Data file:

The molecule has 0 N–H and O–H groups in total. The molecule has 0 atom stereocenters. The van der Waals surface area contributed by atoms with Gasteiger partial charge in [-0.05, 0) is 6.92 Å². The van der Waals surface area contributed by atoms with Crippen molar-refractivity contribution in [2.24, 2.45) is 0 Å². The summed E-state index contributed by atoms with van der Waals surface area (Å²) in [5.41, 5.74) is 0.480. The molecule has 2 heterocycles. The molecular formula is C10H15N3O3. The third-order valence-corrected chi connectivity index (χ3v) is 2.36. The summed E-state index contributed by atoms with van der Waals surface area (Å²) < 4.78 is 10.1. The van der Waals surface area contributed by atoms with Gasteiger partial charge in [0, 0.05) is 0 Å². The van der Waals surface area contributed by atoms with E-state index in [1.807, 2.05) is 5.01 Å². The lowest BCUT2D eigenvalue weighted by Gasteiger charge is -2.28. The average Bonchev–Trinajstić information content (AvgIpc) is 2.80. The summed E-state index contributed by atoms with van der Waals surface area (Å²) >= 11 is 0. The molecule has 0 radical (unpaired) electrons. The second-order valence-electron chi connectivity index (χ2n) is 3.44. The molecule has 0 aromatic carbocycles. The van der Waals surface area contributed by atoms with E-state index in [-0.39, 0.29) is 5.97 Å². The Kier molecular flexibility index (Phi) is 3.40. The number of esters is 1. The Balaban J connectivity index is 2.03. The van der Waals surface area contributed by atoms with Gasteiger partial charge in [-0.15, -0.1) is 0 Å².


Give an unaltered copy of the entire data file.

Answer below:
The molecule has 0 N–H and O–H groups in total. The molecule has 0 atom stereocenters. The van der Waals surface area contributed by atoms with Gasteiger partial charge in [-0.05, 0) is 6.92 Å². The van der Waals surface area contributed by atoms with Crippen molar-refractivity contribution in [2.24, 2.45) is 0 Å². The summed E-state index contributed by atoms with van der Waals surface area (Å²) in [5.41, 5.74) is 0.480. The molecule has 2 heterocycles. The molecular formula is C10H15N3O3. The third-order valence-corrected chi connectivity index (χ3v) is 2.36. The summed E-state index contributed by atoms with van der Waals surface area (Å²) < 4.78 is 10.1. The van der Waals surface area contributed by atoms with Gasteiger partial charge in [0, 0.05) is 0 Å². The van der Waals surface area contributed by atoms with E-state index in [1.807, 2.05) is 5.01 Å². The lowest BCUT2D eigenvalue weighted by Gasteiger charge is -2.28. The average Bonchev–Trinajstić information content (AvgIpc) is 2.80. The summed E-state index contributed by atoms with van der Waals surface area (Å²) >= 11 is 0. The molecule has 0 radical (unpaired) electrons. The second-order valence-electron chi connectivity index (χ2n) is 3.44. The molecule has 0 aromatic carbocycles. The van der Waals surface area contributed by atoms with E-state index in [-0.39, 0.29) is 5.97 Å². The Kier molecular flexibility index (Phi) is 3.40. The number of esters is 1. The Balaban J connectivity index is 2.03. The van der Waals surface area contributed by atoms with Gasteiger partial charge in [-0.15, -0.1) is 0 Å².